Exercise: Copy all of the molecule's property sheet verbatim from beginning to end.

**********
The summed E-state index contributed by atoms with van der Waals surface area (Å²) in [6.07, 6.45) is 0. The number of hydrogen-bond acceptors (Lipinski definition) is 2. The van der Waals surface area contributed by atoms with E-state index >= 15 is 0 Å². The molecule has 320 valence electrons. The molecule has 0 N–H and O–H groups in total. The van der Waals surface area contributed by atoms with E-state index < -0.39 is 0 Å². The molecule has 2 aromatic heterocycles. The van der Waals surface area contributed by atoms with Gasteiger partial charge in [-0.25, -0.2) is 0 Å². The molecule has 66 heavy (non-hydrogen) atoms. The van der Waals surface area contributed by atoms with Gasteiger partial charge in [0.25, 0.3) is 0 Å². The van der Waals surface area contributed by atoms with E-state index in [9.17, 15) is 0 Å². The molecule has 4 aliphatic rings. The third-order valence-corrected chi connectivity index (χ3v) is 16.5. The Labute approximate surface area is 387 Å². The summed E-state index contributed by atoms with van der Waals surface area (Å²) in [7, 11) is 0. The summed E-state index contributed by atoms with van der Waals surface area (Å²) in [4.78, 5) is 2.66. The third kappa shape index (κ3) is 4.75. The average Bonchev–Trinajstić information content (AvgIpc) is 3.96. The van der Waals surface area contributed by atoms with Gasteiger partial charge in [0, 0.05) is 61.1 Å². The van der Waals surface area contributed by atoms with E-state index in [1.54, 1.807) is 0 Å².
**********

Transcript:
The summed E-state index contributed by atoms with van der Waals surface area (Å²) in [6.07, 6.45) is 0. The number of hydrogen-bond acceptors (Lipinski definition) is 2. The van der Waals surface area contributed by atoms with E-state index >= 15 is 0 Å². The molecule has 320 valence electrons. The molecule has 0 N–H and O–H groups in total. The van der Waals surface area contributed by atoms with E-state index < -0.39 is 0 Å². The molecule has 2 aromatic heterocycles. The van der Waals surface area contributed by atoms with Gasteiger partial charge in [-0.25, -0.2) is 0 Å². The molecule has 66 heavy (non-hydrogen) atoms. The van der Waals surface area contributed by atoms with Gasteiger partial charge in [0.25, 0.3) is 0 Å². The van der Waals surface area contributed by atoms with E-state index in [9.17, 15) is 0 Å². The molecule has 4 aliphatic rings. The third-order valence-corrected chi connectivity index (χ3v) is 16.5. The Labute approximate surface area is 387 Å². The summed E-state index contributed by atoms with van der Waals surface area (Å²) in [7, 11) is 0. The summed E-state index contributed by atoms with van der Waals surface area (Å²) in [4.78, 5) is 2.66. The third kappa shape index (κ3) is 4.75. The average Bonchev–Trinajstić information content (AvgIpc) is 3.96. The van der Waals surface area contributed by atoms with Gasteiger partial charge in [0, 0.05) is 61.1 Å². The van der Waals surface area contributed by atoms with E-state index in [1.54, 1.807) is 0 Å².